Addiction Survivors


Unread 03-16-2008, 04:23 PM   #1
Senior Member
Posts: 171
Default Suboxone & sleep apnea

I've been a SMT patient for almost 6 yrs and was recently diagnosed with sleep apnea. I'm posting this topic because sleep apnea is more common, dangerous and fatal then most people know. Many symptoms are similar to the (urban legend?) side effects often blamed on suboxone.
For the last 5 years my symptoms included morning headaches (sometimes lasting for days), waking up feeling exhausted, no motivation or energy, short term memory loss, feeling foggy & cloudy all day, always sleepy, inability to concentrate, depression, constant colds, flu's, pneumonia, joint pain, swelling, numbness in hands & feet, overall weakness, & nocturia (excessive night time urination). It would have been easy to say these were just side effects of suboxone, suboxone was losing its effectiveness or I was a total hypochondriac.
I consulted dozens of traditional & holistic Dr's, and took every possible blood test, MRI, head scan and alternative treatment. I quit caffeine & nicotine, tried diets, acupuncture, meditation, yoga, but nothing helped. I adjusted my sub dose between 32 mgs down to 3 mgs a day, but nothing helped.
Finally, last fall a friend suggested I get tested for sleep apnea. I assume since it primarily affects snorers & overweight people my collection of doctors never considered it. Way too late to shorten a long story, but I consulted a sleep specialist & did a few sleep studies. I was diagnosed with central sleep apnea. Basically your brain forgets to breathe while you're sleeping (as opposed to the more common obstructive sleep apnea which is caused by a blockage in the airway). With either type, people stop breathing hundreds of times per night, and aren't aware it's happening. You rarely get beyond stage one of the sleep cycle or any of the normal benefits from sleeping.
My test showed I'd stop breathing for up to 45 seconds so my body was in a constant state of oxygen deprivation. This caused the severe headaches & is also very bad on the internal organs among other things. The treatment options for sleep apnea suck, but it was a HUGE relief to know why I felt like a zombie & and I wasn't a hypochondriac .
Now I use a CPAP (constant positive airway pressure) machine every night and only require ~ 7 hours of sleep. Headaches are gone; memory is improving, and overall I feel great compared to a few months ago.
Unfortunately my sub Dr. & neurologist/sleep specialist think sub could be causing the sleep apnea since all opiates can suppress breathing. I checked with Reckitt Benckiser and their on-line data base of suboxone info,, looking for a connection, but nothing has been published. I guess the only way to be certain in my case would be going off SMT, but that's not happening anytime soon.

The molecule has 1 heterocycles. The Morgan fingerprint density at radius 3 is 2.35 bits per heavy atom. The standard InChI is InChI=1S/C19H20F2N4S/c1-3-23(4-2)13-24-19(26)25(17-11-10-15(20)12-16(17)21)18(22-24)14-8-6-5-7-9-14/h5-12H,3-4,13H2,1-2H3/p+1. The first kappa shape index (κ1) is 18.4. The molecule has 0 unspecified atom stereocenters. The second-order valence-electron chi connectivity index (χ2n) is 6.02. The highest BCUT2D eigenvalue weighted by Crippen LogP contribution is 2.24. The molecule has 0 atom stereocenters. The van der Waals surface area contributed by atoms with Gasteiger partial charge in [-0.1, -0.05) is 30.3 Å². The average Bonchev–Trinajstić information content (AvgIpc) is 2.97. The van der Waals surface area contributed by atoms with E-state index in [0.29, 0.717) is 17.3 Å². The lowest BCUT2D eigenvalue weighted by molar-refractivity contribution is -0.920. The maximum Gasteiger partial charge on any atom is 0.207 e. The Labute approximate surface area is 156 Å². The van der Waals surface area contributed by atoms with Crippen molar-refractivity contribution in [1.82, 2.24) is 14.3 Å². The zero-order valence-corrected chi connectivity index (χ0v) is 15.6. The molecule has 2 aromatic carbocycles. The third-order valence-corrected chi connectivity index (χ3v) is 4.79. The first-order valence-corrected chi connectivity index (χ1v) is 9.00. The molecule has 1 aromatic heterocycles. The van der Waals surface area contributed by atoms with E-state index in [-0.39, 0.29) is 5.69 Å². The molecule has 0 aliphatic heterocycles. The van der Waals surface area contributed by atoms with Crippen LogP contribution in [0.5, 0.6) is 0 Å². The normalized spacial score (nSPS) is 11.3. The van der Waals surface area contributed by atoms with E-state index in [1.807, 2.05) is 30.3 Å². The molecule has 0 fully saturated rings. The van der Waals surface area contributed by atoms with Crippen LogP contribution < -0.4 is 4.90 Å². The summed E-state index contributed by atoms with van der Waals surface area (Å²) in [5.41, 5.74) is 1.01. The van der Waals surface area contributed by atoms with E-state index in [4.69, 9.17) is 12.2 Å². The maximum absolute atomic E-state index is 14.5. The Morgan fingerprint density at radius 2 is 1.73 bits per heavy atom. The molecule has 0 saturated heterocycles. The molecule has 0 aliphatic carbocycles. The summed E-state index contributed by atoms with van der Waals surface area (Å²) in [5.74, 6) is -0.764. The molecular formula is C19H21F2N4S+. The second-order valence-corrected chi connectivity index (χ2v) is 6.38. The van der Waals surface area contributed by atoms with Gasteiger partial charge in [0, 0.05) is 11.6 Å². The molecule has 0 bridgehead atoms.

I Hope no one else here has similar problems because it's incredibly frustrating. If you suspect you have sleep apnea, check out for more information.
mjl is offline   Reply With Quote
Unread 03-17-2008, 12:06 PM   #2
Posts: 25,466

Hi Mark, thanks for sharing that information. I'm glad your friend suggested the sleep studies. A family member of mine was just diagnosed with it too and is going through the CPAP adjustment phases now. (Not a bupe patient, late 60s, not overweight.) The same thing with you, a number of tests and couldn't find anything wrong until a different doctor suggested the sleep studies.

Hopefully she'll feel as well as you do once she's settled in with her CPAP.

Thanks again for the important information.

NancyB is offline   Reply With Quote
Unread 03-18-2008, 12:17 PM   #3
Senior Member
Posts: 171

Thanks Nancy. I thought this topic should be "on the record" here since most of the symptoms are the same as the supposed side effects of suboxone. I'm sure some of the SMT patients complaining of morning headaches, exhaustion, memory loss, foggy thinking, etc actually have some form of sleep apnea.
I hope your friend feel better quickly - Please refer her to the site I mentioned because the learning curve is pretty steep.
mjl is offline   Reply With Quote
Unread 03-18-2008, 07:53 PM   #4
Junior Member
Posts: 15

I was diagnosed with sleep apnea long before I had any problem with opiates, am in my early 30s and thin, so I can rule those factors out as causes for sleep apnea. I tell you this because I think it's a pretty common affliction, and as Nancy said, many people who have it haven't even considered that they might. I agree that it's a great idea for people to look into whether sleep apnea or Suboxone is the cause of those lousy symptoms.
erob is offline   Reply With Quote
Unread 03-18-2008, 08:46 PM   #5
Senior Member
Posts: 252

Thanks for the post Mark. My mother has sleep apnea. It has never occurred to me I might have it. But it wouldn't suprise me. I appreciate your thought provoking post.

I have every symptom you listed and have had some of them for a few years, long before I started suboxone. In fact, a lot of the symptoms you listed are the reason (among other things) I would take pills in the first place. I have looked for a solution to my aches and pains for a while now. Now I have something to think about. My mother and I are not overweight but we both snore. It sounds like this problem can effect many regardless.

Thanks again. I hope you continue to feel better with every passing day.

hydra is offline   Reply With Quote
Unread 03-18-2008, 10:10 PM   #6
Senior Member
Posts: 171

Thanks Heidi
By far the worst part of sleep apnea is always feeling totally exhausted - I'd wake up in the morning after 10 hours feeling as I hadn't slept a wink.[xx(]
If you suspect you have it too, please get it checked out because correcting it will change your life!
Unfortunately sounds like your Mom can reccommend a good sleep lab.
mjl is offline   Reply With Quote
Unread 03-26-2008, 08:44 AM   #7
Junior Member
Posts: 5


This is atually my very first post on this site. I'm actually very nervous about quitting opioids and haven't talked to anyone about it, really, and I'm hoping to get started on sub soon from a doctor near me.